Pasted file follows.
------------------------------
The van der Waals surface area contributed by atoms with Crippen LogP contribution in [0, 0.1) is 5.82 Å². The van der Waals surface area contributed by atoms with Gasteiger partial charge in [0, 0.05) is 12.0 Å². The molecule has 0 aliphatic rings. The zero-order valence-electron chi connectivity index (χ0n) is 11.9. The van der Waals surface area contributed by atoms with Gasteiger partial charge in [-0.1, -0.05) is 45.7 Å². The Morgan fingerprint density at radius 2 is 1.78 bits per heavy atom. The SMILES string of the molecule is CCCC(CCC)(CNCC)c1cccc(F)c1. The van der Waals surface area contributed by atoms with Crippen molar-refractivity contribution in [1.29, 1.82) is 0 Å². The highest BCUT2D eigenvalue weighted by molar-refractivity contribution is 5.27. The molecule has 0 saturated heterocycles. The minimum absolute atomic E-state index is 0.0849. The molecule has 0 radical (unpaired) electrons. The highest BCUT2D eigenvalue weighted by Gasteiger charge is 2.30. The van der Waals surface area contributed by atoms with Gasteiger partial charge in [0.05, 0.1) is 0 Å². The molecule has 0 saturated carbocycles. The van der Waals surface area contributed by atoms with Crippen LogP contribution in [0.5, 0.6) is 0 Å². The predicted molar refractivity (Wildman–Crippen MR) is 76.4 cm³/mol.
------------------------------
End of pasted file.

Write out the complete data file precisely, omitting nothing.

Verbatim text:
The van der Waals surface area contributed by atoms with Crippen LogP contribution in [0, 0.1) is 5.82 Å². The van der Waals surface area contributed by atoms with Gasteiger partial charge in [0, 0.05) is 12.0 Å². The molecule has 0 aliphatic rings. The zero-order valence-electron chi connectivity index (χ0n) is 11.9. The van der Waals surface area contributed by atoms with Gasteiger partial charge in [-0.1, -0.05) is 45.7 Å². The Morgan fingerprint density at radius 2 is 1.78 bits per heavy atom. The SMILES string of the molecule is CCCC(CCC)(CNCC)c1cccc(F)c1. The van der Waals surface area contributed by atoms with Crippen molar-refractivity contribution in [1.29, 1.82) is 0 Å². The highest BCUT2D eigenvalue weighted by molar-refractivity contribution is 5.27. The molecule has 0 saturated heterocycles. The minimum absolute atomic E-state index is 0.0849. The molecule has 0 radical (unpaired) electrons. The highest BCUT2D eigenvalue weighted by Gasteiger charge is 2.30. The van der Waals surface area contributed by atoms with Gasteiger partial charge in [0.05, 0.1) is 0 Å². The molecule has 0 saturated carbocycles. The van der Waals surface area contributed by atoms with Crippen LogP contribution in [0.5, 0.6) is 0 Å². The predicted molar refractivity (Wildman–Crippen MR) is 76.4 cm³/mol.